Vol. 7, No. 1, December 2005

Books of Note

Ertman, Martha and Joan C. Williams. 2005. Rethinking Commodification: Cases and Readings. NYU Press, August 2005.
This collection is a great review of past theoretical arguments against commodification. It then moves on to a contemporary reevaluation of commodification in terms of diversity, context, and personal relations.

Gronow, Jukka. 2003. Caviar with Champagne: Common Luxury and the Ideals of Good Life in Stalin's Russia Oxford: Berg, 2003. The book is dedicated to a subject that may sound like an oxymoron: mass production of luxuries in Stalin's pre-war Russia.

Leiss, William, Stephen Kline, Sut Jhally and Jacqueline Botterill (eds.). 2005. Social Communication in Advertising: Consumption in the Modern Marketplace (3rd edition). Substantially revised and updated and nearing classic status in some circles, this book offers historical, conceptual and empirical material suitable for undergraduate and graduate courses as well as for scholarly consultation.

Manning, Robert D. 2005 Living With Debt: A Life Stage Analysis of Changing Attitudes and Behaviors. This report, which was commissioned by Lending Tree, examines how attitudes and behaviors related to consumer debt have changed between generations, and also how these attitudes and behaviors progress throughout the various stages of adult life. The full report, as well as the executive summary of highlights, can be downloaded at http://www.lendingtree.com/livingwithdebt.

Miller, Daniel (ed). 2005. Materiality. Duke University Press. An edited collection of diverse empirical and theoretical work which seeks to situate studies of material culture within larger conceptualizations of culture.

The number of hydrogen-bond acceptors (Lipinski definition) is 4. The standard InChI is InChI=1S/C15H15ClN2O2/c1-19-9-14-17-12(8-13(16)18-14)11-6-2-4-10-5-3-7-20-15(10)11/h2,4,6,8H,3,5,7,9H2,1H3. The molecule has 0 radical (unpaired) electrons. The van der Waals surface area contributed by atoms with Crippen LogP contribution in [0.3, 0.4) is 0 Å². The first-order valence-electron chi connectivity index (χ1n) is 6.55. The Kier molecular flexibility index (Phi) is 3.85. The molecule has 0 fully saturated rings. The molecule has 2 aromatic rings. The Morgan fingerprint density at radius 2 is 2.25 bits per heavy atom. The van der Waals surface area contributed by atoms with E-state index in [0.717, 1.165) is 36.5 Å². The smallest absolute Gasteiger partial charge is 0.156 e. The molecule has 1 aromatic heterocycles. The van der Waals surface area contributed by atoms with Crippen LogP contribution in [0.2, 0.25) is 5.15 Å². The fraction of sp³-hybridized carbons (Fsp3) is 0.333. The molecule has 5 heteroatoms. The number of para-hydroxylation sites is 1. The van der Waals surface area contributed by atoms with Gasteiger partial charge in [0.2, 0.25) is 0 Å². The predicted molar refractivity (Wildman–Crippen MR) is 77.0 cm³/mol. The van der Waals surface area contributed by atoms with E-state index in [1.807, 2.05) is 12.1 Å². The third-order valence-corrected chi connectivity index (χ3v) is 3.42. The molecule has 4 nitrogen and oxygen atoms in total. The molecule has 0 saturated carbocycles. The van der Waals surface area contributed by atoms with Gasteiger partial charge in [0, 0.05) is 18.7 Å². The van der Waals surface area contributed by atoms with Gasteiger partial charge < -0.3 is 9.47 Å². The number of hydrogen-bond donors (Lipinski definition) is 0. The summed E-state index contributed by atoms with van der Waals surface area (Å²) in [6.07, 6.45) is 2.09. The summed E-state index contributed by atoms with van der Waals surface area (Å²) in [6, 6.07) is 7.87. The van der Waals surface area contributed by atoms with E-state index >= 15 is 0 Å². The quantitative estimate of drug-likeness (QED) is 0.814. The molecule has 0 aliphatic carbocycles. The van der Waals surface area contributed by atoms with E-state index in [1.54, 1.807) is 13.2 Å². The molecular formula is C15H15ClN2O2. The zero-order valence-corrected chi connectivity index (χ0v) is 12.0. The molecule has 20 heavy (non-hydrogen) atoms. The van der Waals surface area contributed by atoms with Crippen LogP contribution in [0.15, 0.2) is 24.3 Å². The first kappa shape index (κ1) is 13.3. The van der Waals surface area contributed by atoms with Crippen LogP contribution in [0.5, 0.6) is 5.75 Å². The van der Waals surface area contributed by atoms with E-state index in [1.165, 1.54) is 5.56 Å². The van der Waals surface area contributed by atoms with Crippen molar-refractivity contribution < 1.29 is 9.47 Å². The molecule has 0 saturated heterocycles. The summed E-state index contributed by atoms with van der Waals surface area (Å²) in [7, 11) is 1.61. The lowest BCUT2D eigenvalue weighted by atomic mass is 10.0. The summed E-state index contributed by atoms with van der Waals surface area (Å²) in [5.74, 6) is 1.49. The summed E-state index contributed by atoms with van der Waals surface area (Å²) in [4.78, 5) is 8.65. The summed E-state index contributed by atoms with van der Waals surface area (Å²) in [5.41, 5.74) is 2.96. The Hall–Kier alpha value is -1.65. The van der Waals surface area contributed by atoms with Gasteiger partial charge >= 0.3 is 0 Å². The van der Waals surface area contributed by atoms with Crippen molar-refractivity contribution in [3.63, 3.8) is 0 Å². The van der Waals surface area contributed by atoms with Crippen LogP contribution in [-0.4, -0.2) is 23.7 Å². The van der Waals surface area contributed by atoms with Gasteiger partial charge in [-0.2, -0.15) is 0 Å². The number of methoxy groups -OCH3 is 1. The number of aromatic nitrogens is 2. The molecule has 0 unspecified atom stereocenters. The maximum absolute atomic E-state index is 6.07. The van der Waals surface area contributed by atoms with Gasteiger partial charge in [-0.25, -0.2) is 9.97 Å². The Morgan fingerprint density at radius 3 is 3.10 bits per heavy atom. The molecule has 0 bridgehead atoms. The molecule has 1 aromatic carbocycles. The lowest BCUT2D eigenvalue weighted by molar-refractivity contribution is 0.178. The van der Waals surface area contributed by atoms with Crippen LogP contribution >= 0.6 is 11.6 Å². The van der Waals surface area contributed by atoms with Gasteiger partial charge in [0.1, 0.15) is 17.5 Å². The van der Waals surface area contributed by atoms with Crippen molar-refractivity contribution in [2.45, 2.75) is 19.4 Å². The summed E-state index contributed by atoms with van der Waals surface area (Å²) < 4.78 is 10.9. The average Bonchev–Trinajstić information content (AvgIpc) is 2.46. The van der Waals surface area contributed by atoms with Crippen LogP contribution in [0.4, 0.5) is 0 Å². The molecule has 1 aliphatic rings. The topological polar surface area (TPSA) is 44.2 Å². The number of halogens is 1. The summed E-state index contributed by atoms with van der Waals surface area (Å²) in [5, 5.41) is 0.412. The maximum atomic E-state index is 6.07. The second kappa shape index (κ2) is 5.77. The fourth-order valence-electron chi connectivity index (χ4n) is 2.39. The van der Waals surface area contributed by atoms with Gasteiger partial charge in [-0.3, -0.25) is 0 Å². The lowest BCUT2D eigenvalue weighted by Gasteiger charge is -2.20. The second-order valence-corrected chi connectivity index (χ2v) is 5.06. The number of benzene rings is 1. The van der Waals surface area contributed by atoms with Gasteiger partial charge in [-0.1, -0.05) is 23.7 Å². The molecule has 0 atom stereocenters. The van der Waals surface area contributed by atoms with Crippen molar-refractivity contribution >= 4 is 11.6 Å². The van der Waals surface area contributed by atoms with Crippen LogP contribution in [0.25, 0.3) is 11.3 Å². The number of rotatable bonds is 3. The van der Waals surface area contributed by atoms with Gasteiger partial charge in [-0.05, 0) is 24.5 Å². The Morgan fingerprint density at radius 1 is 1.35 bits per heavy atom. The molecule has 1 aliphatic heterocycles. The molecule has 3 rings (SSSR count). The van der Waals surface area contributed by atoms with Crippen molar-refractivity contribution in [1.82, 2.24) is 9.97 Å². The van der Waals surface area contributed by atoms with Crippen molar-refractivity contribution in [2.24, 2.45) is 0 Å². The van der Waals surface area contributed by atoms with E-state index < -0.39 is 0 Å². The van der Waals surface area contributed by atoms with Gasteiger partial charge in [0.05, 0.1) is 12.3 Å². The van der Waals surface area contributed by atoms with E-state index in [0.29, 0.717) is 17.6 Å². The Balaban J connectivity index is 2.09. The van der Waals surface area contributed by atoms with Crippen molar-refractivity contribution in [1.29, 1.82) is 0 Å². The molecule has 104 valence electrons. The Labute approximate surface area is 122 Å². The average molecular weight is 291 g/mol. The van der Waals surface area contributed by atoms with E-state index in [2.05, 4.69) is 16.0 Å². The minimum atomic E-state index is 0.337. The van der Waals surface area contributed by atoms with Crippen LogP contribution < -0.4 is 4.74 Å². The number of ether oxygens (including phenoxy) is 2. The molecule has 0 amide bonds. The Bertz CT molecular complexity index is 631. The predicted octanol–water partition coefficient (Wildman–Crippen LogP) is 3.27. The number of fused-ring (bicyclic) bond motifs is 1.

Rivoli. Pietra. 2005. The Travels of a T-shirt in the Global Economy. Hoboken, NJ: John Wiley and Sons. The author uses the life cycle of a t-shirt--from the Texas cotton farm, to the shirt factory in China, to the market for recycled goods in Zambia--to illuminate the economics and politics of globalization. The book was recently named a finalist for the inaugural Financial Times/Goldman Sachs business book of the year award.

Sammond, Nicholas. 2005. Babes in Tomorrowland: Walt Disney and the American Child, 1930-1960. Duke University Press. An examination of how Walt Disney and his company, specifically, and media and consumption generally relied upon extant notions of the "normal child" arising from developmental psychology and actively forged and deployed representations of this child for commercial and cultural ends.

Seiter, Ellen. 2005. The Internet Playground. Peter Lang. An ethnographically-based look into how race, class and ethnicity informs the use of computers and the internet of children aged 8-12 in Southern California.

Van Proyen, Mark and Lee Gilmore (eds.). 2005. After Burn: Reflections on Burning Man. 2005. University of New Mexico Press. This anthology's essays examine several aspects of Burning Man, the annual temporary community of 35,500 people known for its counterculture and interactive art, utopian gift economy, emphasis on participation, and rejection of passive consumption.

Williams, Christine. 2006. Inside Toyland: Working, Shopping and Social Inequality. University of California Press.
An ethnographic exploration inside the world of toy retailing where the relationships between buying and selling, gender and class and race and inequality play themselves out on the retail floor of toys stores.

Zelizer, Viviana. 2005. The Purchase of Intimacy. Princeton University Press. An in-depth examination of the tensions, overlaps and interconnections between market and emotional values in history, law and everyday action.